Capacity building is the practice of strengthening nonprofits through activities intended to increase the effectiveness and impact of the organization, rather than through development of new programs.
Robert Wood Johnson Foundation’s Consumer Voices for Coverage supports consumer health advocacy coalitions in 12 states. The program identified the following six core components of advocacy, and directed funds for capacity building towards each:
- coalition building,
- generating grassroots support,
- analyzing health policy proposals,
- designing and implementing health policy campaigns,
- crafting media and communication strategies,
The evaluation by Mathematica Policy Research found that funding capacity building increased five of the six core advocacy components measured. Fundraising was the least-improved advocacy component, and the authors conclude increasing levels of fundraising may require different strategies.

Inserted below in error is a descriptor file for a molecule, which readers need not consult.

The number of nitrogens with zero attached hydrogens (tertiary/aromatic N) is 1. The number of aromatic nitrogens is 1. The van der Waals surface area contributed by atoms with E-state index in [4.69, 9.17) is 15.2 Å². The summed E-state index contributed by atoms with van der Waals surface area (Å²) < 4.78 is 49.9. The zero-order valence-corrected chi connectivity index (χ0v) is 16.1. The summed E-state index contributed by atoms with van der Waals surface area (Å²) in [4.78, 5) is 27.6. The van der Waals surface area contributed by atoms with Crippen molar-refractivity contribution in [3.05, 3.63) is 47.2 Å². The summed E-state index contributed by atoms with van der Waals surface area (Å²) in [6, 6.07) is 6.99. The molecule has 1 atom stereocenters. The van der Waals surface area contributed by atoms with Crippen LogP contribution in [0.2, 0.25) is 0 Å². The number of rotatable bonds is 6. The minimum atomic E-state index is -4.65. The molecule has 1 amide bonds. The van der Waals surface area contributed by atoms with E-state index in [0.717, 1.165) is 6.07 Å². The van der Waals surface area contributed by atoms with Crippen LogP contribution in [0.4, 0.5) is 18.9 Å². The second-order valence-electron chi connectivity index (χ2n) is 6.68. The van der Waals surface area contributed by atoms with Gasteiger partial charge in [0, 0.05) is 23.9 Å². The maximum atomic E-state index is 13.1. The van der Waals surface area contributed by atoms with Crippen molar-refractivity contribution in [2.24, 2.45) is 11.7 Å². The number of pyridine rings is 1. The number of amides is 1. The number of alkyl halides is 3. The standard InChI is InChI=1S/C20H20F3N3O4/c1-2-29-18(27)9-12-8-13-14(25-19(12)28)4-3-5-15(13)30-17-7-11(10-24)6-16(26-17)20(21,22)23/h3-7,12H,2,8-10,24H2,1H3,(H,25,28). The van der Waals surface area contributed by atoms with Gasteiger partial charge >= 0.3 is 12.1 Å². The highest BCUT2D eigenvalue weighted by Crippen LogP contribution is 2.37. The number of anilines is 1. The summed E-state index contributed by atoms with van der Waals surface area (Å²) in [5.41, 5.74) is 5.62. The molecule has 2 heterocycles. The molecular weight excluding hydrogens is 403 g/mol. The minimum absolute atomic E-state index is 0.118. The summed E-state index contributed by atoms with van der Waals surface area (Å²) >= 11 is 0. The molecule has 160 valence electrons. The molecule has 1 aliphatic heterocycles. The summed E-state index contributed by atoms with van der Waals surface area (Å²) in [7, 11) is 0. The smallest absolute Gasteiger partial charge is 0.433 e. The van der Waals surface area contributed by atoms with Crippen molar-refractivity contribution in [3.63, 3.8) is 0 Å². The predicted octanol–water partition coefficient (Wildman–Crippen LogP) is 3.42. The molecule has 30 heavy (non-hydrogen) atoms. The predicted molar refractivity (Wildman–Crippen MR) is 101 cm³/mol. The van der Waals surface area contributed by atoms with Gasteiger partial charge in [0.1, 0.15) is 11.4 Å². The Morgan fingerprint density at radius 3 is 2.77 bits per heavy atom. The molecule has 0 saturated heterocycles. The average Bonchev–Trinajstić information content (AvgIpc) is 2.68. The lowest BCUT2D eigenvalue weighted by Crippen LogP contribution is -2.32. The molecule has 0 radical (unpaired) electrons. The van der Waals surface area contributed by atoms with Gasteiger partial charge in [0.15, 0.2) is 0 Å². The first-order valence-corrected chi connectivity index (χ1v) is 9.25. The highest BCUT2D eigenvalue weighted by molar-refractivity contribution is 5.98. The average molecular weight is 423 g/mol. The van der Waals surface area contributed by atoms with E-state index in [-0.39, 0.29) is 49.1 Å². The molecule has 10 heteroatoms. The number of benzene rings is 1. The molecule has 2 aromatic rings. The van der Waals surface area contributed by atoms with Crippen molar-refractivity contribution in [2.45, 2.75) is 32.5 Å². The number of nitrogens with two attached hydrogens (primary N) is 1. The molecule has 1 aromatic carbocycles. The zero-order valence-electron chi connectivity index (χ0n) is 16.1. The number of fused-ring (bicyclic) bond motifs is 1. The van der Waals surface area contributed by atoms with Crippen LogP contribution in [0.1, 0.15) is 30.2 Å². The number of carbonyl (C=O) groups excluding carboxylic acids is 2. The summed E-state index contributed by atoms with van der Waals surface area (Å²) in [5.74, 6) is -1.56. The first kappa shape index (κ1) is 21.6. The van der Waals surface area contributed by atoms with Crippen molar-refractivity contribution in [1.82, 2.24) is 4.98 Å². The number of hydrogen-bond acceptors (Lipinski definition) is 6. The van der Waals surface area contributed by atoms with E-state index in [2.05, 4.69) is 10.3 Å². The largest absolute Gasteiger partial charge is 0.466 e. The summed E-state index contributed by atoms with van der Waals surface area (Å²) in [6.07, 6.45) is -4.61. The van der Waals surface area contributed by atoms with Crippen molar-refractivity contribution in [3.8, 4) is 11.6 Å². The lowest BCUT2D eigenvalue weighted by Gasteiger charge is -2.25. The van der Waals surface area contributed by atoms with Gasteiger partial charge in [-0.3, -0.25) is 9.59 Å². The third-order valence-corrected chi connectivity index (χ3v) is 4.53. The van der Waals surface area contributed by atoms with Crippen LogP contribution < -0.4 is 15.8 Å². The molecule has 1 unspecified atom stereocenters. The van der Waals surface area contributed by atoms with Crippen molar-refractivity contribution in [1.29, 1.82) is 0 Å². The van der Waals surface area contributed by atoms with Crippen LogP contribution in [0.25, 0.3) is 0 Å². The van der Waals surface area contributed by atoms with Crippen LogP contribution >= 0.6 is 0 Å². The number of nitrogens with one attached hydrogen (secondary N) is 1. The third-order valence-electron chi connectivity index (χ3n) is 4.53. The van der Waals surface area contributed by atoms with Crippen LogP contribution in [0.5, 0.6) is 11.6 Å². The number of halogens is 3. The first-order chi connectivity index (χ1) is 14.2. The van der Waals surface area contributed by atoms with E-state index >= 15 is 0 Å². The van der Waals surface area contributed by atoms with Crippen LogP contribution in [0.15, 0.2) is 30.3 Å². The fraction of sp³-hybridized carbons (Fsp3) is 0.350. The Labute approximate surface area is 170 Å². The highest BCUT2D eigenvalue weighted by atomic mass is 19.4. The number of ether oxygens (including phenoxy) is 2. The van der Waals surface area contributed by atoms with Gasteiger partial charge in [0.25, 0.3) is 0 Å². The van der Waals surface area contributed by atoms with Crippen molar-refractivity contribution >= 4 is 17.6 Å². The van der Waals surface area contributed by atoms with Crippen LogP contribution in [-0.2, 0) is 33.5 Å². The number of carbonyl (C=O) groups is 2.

The authors propose that funders need to address three main elements of organizational capacity: knowledge, infrastructure, and resources. Each requires different types of interventions.
Evaluation of Consumer Voices for Coverage: Strengthening State Advocacy Networks to Expand Health Coverage
- 1. State Policy-Makers' Views on the Role of Consumer Advocates in Health Policy Discussions
- 2. Building State-Level Advocacy Networks
- 3. Building Advocacy Capacity
- 4. Summary of Focus Group Sessions at the 2008 Annual Grantee Meeting
- 5. Leadership Team Member Organizations and Coalition Structures
- 6. State Policymaker Views on the Role of Consumer Advocacy Groups in Health Coverage Policy Development
- 7. Defining, Building, and Measuring Capacity